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Thread: Using drones: principles, tactics and results (amended title)

  1. #341
    Council Member Firn's Avatar
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    I'm not surprised by this connection, given how 'drones' were part of a large package which was created by Israel after it was forced to think and act laterally after the bloody face it's airforce was given under Zugzwang in 1973.

    ----

    The rather cheap and low level drones are of course a different story with different implications. They have already penetrated the civil society and are increasingly used here in the Alps by firefighters, mountain rescue teams, wildlife protection* (roe deer fawns) and many more and so forth.

    The only big tech hardware problem for those applications remains the battery. Organisation, cooperation, training and laws are still a challenge in some areas. Canines have long been used by rescue services, law enforcement and hunters and arguably demand a lot more effort and training and can only work with their handler. The adoption of drones should overall be easier and cheaper.

    ISIL certainly demostrated how much tech was available at a surprisingly low price and what could be done on a low budget. There is obviously still a lot of scope and room to explore.

    Firn

    *During haying. Can help to finance the common project.
    Last edited by Firn; 01-07-2018 at 11:05 AM.
    ... "We need officers capable of following systematically the path of logical argument to its conclusion, with disciplined intellect, strong in character and nerve to execute what the intellect dictates"

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  2. #342
    Council Member Firn's Avatar
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    Sven has a fine blog post about this topic.

    Aerial drones are no doubt part of the future combat supply mix.

    Firn
    Last edited by davidbfpo; 10-29-2018 at 08:20 PM. Reason: Was in stand alone thread with 5932v till merged
    ... "We need officers capable of following systematically the path of logical argument to its conclusion, with disciplined intellect, strong in character and nerve to execute what the intellect dictates"

    General Ludwig Beck (1880-1944);
    Speech at the Kriegsakademie, 1935

  3. #343
    Council Member AdamG's Avatar
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    Default Predictable as a game of Rock-Paper-Scissors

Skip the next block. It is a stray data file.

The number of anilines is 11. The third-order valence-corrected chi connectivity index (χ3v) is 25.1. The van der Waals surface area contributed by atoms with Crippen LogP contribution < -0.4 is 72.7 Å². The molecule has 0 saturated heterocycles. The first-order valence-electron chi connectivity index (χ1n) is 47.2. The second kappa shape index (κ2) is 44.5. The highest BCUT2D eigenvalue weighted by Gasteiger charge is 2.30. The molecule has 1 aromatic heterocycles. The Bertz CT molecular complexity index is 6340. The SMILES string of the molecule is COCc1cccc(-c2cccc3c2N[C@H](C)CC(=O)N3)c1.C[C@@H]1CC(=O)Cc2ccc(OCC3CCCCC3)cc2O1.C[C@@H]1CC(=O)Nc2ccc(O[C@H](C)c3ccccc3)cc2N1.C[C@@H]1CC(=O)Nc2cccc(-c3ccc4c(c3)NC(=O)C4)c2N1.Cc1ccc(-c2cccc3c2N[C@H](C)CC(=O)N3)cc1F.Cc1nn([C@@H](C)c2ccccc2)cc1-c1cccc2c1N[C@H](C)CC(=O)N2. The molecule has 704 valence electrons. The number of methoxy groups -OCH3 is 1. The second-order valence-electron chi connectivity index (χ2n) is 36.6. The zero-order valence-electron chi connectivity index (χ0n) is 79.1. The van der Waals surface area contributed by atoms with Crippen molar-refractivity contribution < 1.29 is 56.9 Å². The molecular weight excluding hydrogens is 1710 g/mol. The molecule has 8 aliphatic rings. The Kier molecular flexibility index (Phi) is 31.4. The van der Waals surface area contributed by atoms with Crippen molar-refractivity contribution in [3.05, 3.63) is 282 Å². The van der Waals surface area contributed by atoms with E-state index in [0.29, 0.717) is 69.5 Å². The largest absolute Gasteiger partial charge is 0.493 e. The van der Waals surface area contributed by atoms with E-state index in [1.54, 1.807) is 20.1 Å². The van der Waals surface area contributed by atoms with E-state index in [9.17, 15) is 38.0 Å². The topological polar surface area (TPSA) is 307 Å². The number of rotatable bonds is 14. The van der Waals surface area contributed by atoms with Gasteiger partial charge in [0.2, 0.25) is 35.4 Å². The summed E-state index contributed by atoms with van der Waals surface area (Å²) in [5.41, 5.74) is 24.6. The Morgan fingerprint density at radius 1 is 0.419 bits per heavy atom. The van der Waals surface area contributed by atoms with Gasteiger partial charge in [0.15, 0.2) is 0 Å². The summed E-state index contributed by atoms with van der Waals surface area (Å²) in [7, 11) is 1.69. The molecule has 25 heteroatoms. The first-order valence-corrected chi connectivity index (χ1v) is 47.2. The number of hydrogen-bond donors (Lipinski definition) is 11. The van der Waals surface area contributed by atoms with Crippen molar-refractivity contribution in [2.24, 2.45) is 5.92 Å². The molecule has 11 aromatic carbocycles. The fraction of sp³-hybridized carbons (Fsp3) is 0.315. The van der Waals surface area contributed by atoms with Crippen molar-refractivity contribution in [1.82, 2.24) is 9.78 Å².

Meet the Counter-Measure.

    As drones increase in availability, more organizations and governments are looking for ways to protect assets from nefarious drones. Fortem has developed a system called DroneHunter that, well, hunts drones. Literally. DroneHunter involves detecting and then removing drones by shooting them down or capturing them with another drone. This is dogfighting with drones.
    https://techcrunch.com/2018/01/08/fo...-rogue-drones/

    I can't wait for the Counter-Counter Measure.
    Last edited by davidbfpo; 10-29-2018 at 08:20 PM. Reason: Was in stand alone thread with 5932v till merged
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  4. #344
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    Russian military forces at the Hmeymim air base and the Tartus logistics center in Syria came under attack by what appears to have been a swarm of drones. Some thirteen small unmanned aerial vehicles (UAVs) made the attack, six of which were diverted by Russian electronic warfare systems while seven additional aircraft were dispatched by Pantsir-S1 air defense batteries.
    "During the hours of darkness Russian air defense facilities made clear 13 remoted unknown small-sized air targets approaching the Russian military assets,” the Russian Defense Ministry told the TASS news agency. “Ten combat UAVs were approaching Russia’s Hmeymim air base and three more - the logistics center of Tartus."
    https://www.yahoo.com/news/russia-ca...010700010.html
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  5. #345
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    Russia is in possession of an underwater nuclear drone capable of carrying a 100-megaton nuclear warhead, a recently leaked draft of the Pentagon's Nuclear Posture Review confirmed.
    The weapon, referred to in the document as an “AUV,” or autonomous underwater vehicle, is featured in a chart that lays out Russia's multiple nuclear delivery vehicles.
    Pentagon officials warn in the posture review that Russia has actively diversified its nuclear capabilities, a strategic advantage it has over the United States:
    https://www.msn.com/en-us/news/world...cid=spartandhp
    Last edited by AdamG; 01-15-2018 at 03:33 AM.
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  6. #346
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    PESHAWAR, Pakistan — A missile from a suspected U.S. drone killed an Afghan militant commander as he was taking a shower early Wednesday, according to Pakistani police and Taliban sources.
    Nasir Mahmood — a member of the feared Taliban-linked Haqqani network — was in a house in Pakistan's semi-autonomous Federally Administered Tribal Areas near the border with Afghanistan when he died, according to Ameer Zaman, a senior police officer. Nasir Mahmood, whose given name was Ihsanullah, was also known as Khowarai by his fighters.
    Three Taliban sources confirmed that Mahmood, who like millions of fellow Afghans left for Pakistan over the last four decades, had been killed. They shared a photo of his body as he was being being prepared for burial.

    Due to their wealth and deep links to local tribes, one Western diplomat once called the Haqqanis "the Kennedys of the Taliban movement."
    Fearing for their safety, Taliban members spoke to NBC News on condition of anonymity. U.S. officials did not immediately comment on the news.